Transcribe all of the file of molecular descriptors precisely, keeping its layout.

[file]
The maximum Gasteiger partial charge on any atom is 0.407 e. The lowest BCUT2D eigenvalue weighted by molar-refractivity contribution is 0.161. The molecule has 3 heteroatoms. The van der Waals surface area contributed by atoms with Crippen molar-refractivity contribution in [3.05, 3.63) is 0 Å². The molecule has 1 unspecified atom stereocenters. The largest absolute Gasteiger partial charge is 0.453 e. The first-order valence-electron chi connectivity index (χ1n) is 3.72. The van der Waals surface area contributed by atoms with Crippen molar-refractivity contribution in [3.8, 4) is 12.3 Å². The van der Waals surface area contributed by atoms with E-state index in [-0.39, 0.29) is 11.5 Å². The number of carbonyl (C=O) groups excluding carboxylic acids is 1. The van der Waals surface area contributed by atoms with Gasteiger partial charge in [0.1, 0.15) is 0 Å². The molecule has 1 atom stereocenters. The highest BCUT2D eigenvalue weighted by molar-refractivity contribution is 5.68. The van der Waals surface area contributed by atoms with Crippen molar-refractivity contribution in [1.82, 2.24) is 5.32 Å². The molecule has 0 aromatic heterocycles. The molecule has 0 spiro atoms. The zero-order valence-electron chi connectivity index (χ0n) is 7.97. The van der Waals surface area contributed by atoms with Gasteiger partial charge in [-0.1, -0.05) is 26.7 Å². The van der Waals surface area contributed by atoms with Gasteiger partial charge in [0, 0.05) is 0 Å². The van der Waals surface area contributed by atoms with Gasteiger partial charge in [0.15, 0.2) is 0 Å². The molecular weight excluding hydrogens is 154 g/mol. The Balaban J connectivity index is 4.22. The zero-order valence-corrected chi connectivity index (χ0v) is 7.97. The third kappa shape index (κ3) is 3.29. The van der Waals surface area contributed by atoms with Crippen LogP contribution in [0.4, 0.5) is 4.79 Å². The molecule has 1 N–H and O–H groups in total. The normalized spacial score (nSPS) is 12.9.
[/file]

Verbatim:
The maximum Gasteiger partial charge on any atom is 0.407 e. The lowest BCUT2D eigenvalue weighted by molar-refractivity contribution is 0.161. The molecule has 3 heteroatoms. The van der Waals surface area contributed by atoms with Crippen molar-refractivity contribution in [3.05, 3.63) is 0 Å². The molecule has 1 unspecified atom stereocenters. The largest absolute Gasteiger partial charge is 0.453 e. The first-order valence-electron chi connectivity index (χ1n) is 3.72. The van der Waals surface area contributed by atoms with Crippen molar-refractivity contribution in [3.8, 4) is 12.3 Å². The van der Waals surface area contributed by atoms with E-state index in [-0.39, 0.29) is 11.5 Å². The number of carbonyl (C=O) groups excluding carboxylic acids is 1. The van der Waals surface area contributed by atoms with Gasteiger partial charge in [0.1, 0.15) is 0 Å². The molecule has 1 atom stereocenters. The highest BCUT2D eigenvalue weighted by molar-refractivity contribution is 5.68. The van der Waals surface area contributed by atoms with Crippen molar-refractivity contribution in [1.82, 2.24) is 5.32 Å². The molecule has 0 aromatic heterocycles. The molecule has 0 spiro atoms. The zero-order valence-electron chi connectivity index (χ0n) is 7.97. The van der Waals surface area contributed by atoms with Gasteiger partial charge in [-0.1, -0.05) is 26.7 Å². The van der Waals surface area contributed by atoms with Gasteiger partial charge in [0, 0.05) is 0 Å². The van der Waals surface area contributed by atoms with Gasteiger partial charge in [0.15, 0.2) is 0 Å². The molecular weight excluding hydrogens is 154 g/mol. The Balaban J connectivity index is 4.22. The zero-order valence-corrected chi connectivity index (χ0v) is 7.97. The third kappa shape index (κ3) is 3.29. The van der Waals surface area contributed by atoms with Crippen LogP contribution in [0.4, 0.5) is 4.79 Å². The molecule has 1 N–H and O–H groups in total. The normalized spacial score (nSPS) is 12.9.